English Literature Of The 19th Century:
John Richard Green
Alexander William Kinglake
Poets Of The Later Victorian Period
Algernon Charles Swinburne
Sir Edwin Arnold
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( Originally Published Early 1900's )
When Lord Tennyson died in 1892, the question of the succession in the laureateship was widely discussed, and many critics urged the claims of William Watson. Unfortunately a mental trouble about that time required his removal to an asylum. He afterwards entirely recovered. Watson was born at Wharfdale, in Yorkshire, in 1850. His father was a Liverpool merchant. On account of delicate health, the boy was educated privately.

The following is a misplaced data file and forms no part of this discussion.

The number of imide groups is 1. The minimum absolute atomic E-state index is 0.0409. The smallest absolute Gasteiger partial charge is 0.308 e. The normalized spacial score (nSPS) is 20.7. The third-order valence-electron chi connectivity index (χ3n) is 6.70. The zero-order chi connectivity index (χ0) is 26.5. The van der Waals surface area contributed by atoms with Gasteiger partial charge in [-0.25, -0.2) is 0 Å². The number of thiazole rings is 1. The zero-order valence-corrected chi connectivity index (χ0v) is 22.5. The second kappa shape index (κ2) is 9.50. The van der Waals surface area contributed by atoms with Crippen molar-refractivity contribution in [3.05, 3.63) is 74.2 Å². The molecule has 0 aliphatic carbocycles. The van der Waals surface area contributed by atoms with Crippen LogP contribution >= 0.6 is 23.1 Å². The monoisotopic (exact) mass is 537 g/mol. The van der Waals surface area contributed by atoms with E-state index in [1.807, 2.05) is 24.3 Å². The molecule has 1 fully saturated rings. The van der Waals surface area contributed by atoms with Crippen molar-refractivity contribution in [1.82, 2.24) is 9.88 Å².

He became passionately fond of Shelley, Keats and Wordsworth. He had published two volumes before his "Wordsworth's Grave" (1892) brought him into general recognition. His tribute to Tennyson's memory "Lachrymae Musarum" (1892) secured for him, through Gladstone, a government pension of £200. "The Purple East," which was afterward enlarged into "The Year of Shame," was a series of sonnets, upbraiding the English for their neglect of the Armenians in 1896. These ringing sonnets recall Milton's vehement denunciation of the persecution of the Vaudois. Watson's later volumes are "The Tomb of Burns" and "The Father of the Forest."